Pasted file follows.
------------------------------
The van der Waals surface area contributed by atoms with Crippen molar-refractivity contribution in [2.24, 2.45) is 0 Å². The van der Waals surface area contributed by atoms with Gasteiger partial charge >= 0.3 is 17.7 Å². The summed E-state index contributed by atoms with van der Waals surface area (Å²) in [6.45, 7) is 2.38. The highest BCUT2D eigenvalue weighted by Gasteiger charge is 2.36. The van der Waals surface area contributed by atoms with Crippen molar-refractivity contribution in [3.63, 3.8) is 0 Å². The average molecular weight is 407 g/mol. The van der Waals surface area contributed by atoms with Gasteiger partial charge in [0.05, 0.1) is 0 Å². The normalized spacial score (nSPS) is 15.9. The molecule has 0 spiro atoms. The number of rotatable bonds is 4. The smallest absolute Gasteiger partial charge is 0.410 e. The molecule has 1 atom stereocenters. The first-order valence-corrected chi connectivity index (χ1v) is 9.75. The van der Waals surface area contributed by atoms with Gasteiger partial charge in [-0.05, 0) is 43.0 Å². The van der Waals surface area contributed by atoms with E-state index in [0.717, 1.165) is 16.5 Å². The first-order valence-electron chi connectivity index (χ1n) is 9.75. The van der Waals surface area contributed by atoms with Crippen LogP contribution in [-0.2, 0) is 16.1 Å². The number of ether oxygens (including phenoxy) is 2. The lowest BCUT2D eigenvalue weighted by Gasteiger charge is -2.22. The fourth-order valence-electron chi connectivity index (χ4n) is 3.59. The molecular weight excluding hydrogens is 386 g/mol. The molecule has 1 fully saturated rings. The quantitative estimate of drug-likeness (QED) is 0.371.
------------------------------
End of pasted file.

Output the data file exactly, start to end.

The van der Waals surface area contributed by atoms with Crippen molar-refractivity contribution in [2.24, 2.45) is 0 Å². The van der Waals surface area contributed by atoms with Gasteiger partial charge >= 0.3 is 17.7 Å². The summed E-state index contributed by atoms with van der Waals surface area (Å²) in [6.45, 7) is 2.38. The highest BCUT2D eigenvalue weighted by Gasteiger charge is 2.36. The van der Waals surface area contributed by atoms with Crippen molar-refractivity contribution in [3.63, 3.8) is 0 Å². The average molecular weight is 407 g/mol. The van der Waals surface area contributed by atoms with Gasteiger partial charge in [0.05, 0.1) is 0 Å². The normalized spacial score (nSPS) is 15.9. The molecule has 0 spiro atoms. The number of rotatable bonds is 4. The smallest absolute Gasteiger partial charge is 0.410 e. The molecule has 1 atom stereocenters. The first-order valence-corrected chi connectivity index (χ1v) is 9.75. The van der Waals surface area contributed by atoms with Gasteiger partial charge in [-0.05, 0) is 43.0 Å². The van der Waals surface area contributed by atoms with E-state index in [0.717, 1.165) is 16.5 Å². The first-order valence-electron chi connectivity index (χ1n) is 9.75. The van der Waals surface area contributed by atoms with Crippen LogP contribution in [-0.2, 0) is 16.1 Å². The number of ether oxygens (including phenoxy) is 2. The lowest BCUT2D eigenvalue weighted by Gasteiger charge is -2.22. The fourth-order valence-electron chi connectivity index (χ4n) is 3.59. The molecular weight excluding hydrogens is 386 g/mol. The molecule has 1 fully saturated rings. The quantitative estimate of drug-likeness (QED) is 0.371.